The Philippines on Tuesday marked its first national holiday to commemorate the surrender of Japanese Gen. Tomoyuki Yamashita and his army during World War II, ending the difficult three-year-long Japanese occupation in the Philippines.
The holiday, on which work and classes will not be interrupted, stems from a bill passed by the Philippine Congress that was signed into law by President Rodrigo Duterte on Feb. 14.
Republic Act No. 11216 declares Sept. 3 of every year "a special working public holiday throughout the country, in commemoration of the surrender of the Japanese military forces led by General Tomoyuki Yamashita at the American High Commissioner's Residence in Camp John Hay, Baguio City."
That surrender came a day after U.S. Gen. Douglas MacArthur accepted Japan's unconditional surrender on the deck of the Missouri in Tokyo Bay, thus formally bringing World War II hostilities to a close.
Following the signing of that instrument of surrender, many further surrender ceremonies took place across Japan's remaining holdings in the Pacific.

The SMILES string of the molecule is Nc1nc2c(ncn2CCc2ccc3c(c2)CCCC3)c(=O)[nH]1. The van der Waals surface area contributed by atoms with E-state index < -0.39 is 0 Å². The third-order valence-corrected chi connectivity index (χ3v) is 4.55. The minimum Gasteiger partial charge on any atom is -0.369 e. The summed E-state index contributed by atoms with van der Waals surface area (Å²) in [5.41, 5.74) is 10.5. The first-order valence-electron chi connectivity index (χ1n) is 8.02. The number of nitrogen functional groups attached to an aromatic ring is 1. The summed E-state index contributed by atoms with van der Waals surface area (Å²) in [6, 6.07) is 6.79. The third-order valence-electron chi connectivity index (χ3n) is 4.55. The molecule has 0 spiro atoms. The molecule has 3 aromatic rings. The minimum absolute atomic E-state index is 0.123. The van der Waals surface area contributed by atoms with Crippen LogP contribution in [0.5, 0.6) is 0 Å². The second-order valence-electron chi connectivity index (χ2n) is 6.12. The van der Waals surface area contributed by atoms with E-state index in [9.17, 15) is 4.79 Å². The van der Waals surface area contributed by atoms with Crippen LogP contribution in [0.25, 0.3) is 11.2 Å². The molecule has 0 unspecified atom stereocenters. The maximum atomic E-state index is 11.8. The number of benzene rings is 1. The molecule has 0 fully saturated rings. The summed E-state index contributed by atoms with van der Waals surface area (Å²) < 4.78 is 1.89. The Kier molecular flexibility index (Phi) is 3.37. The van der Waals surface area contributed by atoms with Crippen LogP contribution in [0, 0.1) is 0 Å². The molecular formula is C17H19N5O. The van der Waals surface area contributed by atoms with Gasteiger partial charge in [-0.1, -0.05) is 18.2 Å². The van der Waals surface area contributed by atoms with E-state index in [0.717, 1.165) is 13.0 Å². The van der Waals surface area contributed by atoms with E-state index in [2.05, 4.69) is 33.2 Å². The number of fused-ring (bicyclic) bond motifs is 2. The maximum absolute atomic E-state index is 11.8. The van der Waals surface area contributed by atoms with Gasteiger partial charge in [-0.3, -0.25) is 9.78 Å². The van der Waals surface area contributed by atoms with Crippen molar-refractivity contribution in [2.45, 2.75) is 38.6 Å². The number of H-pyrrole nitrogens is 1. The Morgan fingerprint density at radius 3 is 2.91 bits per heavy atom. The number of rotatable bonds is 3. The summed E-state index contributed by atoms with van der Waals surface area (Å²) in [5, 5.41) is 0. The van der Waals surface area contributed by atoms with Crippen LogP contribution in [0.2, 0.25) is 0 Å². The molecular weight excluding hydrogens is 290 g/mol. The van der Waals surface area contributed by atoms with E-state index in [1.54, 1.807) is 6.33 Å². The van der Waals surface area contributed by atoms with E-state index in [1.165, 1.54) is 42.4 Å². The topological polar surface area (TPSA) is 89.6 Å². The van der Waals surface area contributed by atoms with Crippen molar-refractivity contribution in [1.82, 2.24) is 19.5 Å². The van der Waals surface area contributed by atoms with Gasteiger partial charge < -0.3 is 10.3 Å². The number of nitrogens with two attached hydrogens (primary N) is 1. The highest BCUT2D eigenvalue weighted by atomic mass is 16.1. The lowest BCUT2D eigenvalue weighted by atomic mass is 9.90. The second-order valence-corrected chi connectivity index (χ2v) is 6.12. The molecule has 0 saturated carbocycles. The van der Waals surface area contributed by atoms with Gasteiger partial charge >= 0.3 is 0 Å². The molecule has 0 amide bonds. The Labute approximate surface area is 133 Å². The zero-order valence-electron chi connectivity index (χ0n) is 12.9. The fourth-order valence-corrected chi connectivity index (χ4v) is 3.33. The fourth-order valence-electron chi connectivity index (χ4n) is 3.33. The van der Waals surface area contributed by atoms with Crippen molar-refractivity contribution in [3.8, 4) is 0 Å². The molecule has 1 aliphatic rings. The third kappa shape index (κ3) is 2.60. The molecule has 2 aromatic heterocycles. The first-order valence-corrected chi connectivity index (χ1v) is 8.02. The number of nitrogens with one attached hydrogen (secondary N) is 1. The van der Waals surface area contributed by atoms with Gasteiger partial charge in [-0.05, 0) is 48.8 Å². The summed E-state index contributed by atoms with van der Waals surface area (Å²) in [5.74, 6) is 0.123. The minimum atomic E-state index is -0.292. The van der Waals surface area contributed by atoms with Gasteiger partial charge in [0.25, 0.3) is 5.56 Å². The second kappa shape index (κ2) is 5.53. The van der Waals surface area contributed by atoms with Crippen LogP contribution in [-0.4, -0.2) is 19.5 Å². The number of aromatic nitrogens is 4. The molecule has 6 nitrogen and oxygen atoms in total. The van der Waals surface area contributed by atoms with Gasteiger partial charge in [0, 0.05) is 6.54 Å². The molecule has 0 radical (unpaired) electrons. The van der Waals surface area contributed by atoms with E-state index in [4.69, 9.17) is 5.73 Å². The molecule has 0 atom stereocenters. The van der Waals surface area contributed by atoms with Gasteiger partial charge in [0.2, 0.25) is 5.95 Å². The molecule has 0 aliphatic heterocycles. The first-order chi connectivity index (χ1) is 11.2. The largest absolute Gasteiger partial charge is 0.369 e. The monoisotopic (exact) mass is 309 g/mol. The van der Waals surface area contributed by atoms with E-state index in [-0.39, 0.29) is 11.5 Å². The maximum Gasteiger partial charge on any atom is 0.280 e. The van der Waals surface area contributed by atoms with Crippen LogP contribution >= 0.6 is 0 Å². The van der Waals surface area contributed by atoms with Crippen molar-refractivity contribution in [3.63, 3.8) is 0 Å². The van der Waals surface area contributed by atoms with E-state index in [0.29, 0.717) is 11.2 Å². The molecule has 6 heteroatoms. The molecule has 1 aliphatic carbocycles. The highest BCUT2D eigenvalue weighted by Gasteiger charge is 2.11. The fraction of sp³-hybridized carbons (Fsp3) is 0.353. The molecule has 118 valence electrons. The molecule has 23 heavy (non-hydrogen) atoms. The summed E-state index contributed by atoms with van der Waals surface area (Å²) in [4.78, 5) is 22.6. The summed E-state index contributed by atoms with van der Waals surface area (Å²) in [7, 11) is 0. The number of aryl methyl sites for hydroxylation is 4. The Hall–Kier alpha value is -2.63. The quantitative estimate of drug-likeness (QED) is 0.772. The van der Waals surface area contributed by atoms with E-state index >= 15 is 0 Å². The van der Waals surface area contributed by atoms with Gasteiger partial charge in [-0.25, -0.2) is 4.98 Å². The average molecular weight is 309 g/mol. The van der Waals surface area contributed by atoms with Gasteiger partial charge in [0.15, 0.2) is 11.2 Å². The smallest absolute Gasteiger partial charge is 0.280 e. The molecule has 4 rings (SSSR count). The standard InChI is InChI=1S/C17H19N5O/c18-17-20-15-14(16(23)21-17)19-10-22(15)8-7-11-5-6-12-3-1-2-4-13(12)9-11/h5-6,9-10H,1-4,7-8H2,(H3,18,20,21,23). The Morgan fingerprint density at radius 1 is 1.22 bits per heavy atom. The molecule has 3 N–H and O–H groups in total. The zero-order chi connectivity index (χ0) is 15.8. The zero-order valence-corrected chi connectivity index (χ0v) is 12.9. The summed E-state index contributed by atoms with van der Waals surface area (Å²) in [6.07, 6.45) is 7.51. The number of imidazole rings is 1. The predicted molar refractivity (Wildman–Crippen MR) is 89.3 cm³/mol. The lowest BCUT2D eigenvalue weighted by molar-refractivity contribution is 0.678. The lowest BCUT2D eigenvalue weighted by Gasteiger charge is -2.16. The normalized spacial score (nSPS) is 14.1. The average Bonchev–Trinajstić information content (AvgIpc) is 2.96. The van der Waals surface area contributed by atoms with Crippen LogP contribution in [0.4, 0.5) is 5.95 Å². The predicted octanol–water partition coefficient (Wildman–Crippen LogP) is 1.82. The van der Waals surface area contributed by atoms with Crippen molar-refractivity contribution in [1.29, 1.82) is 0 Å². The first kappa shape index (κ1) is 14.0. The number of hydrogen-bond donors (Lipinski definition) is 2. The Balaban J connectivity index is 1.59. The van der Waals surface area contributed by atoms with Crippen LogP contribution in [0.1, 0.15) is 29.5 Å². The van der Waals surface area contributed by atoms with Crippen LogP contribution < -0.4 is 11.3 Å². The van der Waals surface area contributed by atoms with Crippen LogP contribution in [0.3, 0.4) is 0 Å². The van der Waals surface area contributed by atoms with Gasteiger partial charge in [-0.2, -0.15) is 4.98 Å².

The war commenced in the Philippines when Camp John Hay was bombed by Japanese war planes on Dec. 8, 1941, 10 hours after they attacked and crippled the U.S. Pacific Fleet at Pearl Harbor.
Baguio City Rep. Mark Go, principal author of the measure in the House of Representatives, was quoted by local media as saying he hopes the public holiday would give more meaning to Yamashita's surrender, marking the event as a victory for the numerous Filipino soldiers who bravely fought and sacrificed their lives for the country.
Yamashita's fabled loot of gold supposedly plundered from Japan's occupied territories is believed by many local treasure hunters to be buried in the country.